Is Your Company Getting Engaged?


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1/24/2018
Thomas Wessling, Chief Strategy Officer


Engaged employees drive innovation and profits

Annually, Willis Towers Watson’s Global Workforce Study provides a comprehensive view of the attitudes and concerns of roughly 32,000 workers around the world. The study details how employees’ views and values influence their behavior and ultimately their performance relative to the level of engagement with their employer.

A study this year shows a global workforce struggling with the impact of financial pressure and constant change. While variations exist across the regions, influenced by local economic and geopolitical conditions, employees broadly are concerned and anxious.

The data suggests we are reaching a tipping point in companies’ ability to sustain high engagement across their workforce. Globally, just over a third (35%) of employees are by definition highly engaged — a particularly disturbing fact given the strong relationship that exists between high levels of sustained engagement and company financial results.

With two-thirds of employees feeling unsupported, detached or completely disengaged, the study is a wake-up call for employers that continue to rely on practices and programs designed for an era that is rapidly disappearing. Below are just some of the key concerns that resonate worldwide:

• Technology continues to escalate the pace of change and alter the nature and structure of work itself, but the work environment and experience aren’t keeping pace.

• Cost pressures are intense and increasing in many parts of the world, putting even more pressure on already busy workers to do more with less.

• Companies continue to shift costs and risk to employees, especially in developed countries with high labor cost structures.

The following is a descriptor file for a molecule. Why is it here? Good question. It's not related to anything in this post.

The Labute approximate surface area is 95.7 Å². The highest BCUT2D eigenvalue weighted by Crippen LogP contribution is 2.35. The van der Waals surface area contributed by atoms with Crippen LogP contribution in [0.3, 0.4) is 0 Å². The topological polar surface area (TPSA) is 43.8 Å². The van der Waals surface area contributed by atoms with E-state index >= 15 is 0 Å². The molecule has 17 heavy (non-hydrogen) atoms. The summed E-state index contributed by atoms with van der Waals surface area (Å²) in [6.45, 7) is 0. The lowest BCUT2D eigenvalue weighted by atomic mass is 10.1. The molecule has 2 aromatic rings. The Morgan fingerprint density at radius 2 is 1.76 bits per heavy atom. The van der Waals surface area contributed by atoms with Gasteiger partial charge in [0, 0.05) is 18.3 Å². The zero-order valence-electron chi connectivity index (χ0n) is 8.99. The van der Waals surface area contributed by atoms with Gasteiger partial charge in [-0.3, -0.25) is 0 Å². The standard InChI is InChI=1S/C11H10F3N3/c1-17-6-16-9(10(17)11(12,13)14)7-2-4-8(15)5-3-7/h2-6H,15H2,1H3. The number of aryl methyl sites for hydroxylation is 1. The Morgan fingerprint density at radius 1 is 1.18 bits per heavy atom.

• Employees, even at entry levels, are showing more interest in security and express doubts about their future in terms of retirement preparedness, career growth and advancement, and the rewards available to them for their efforts on behalf of their employers.

• Employees everywhere are working more hours, taking less time off and experiencing higher levels of stress.

Exponentially engaged enterprises generate an operating margin 3x vs. low engagement enterprises.

Willis Towers Watson defines exponential engagement as:

o Relentless focus on the customer

o Emphasis on organizational efficiency

o A compelling brand or image

o A superior level of product/service quality

o A consistently exceptional level of innovation

So how do companies achieve exponential engagement?

Corporate cultures are constantly evolving. The sooner you take control of the levers that affect engagement, the sooner you can begin to reap the benefits.

Choose areas where progress is the most likely so you can begin to develop rapid positive momentum. Once the engagement flywheel is turning, new forms of engagement will come more easily.

Written by Thomas Wessling, Chief Strategy Officer, Augeo

Tom Wessling is an executive leader with a highly accomplished record of advising organizations on strategic engagement issues and solutions. He was the force behind the development of the “Ideas at Work” corporate innovation program. Tom has been a contributing editor to a college textbook now in its 5th edition, Sports Marketing: A Strategic Perspective, and a frequent guest lecturer at Georgia Tech, University of Dayton, as well as Northern Kentucky University’s MBA programs.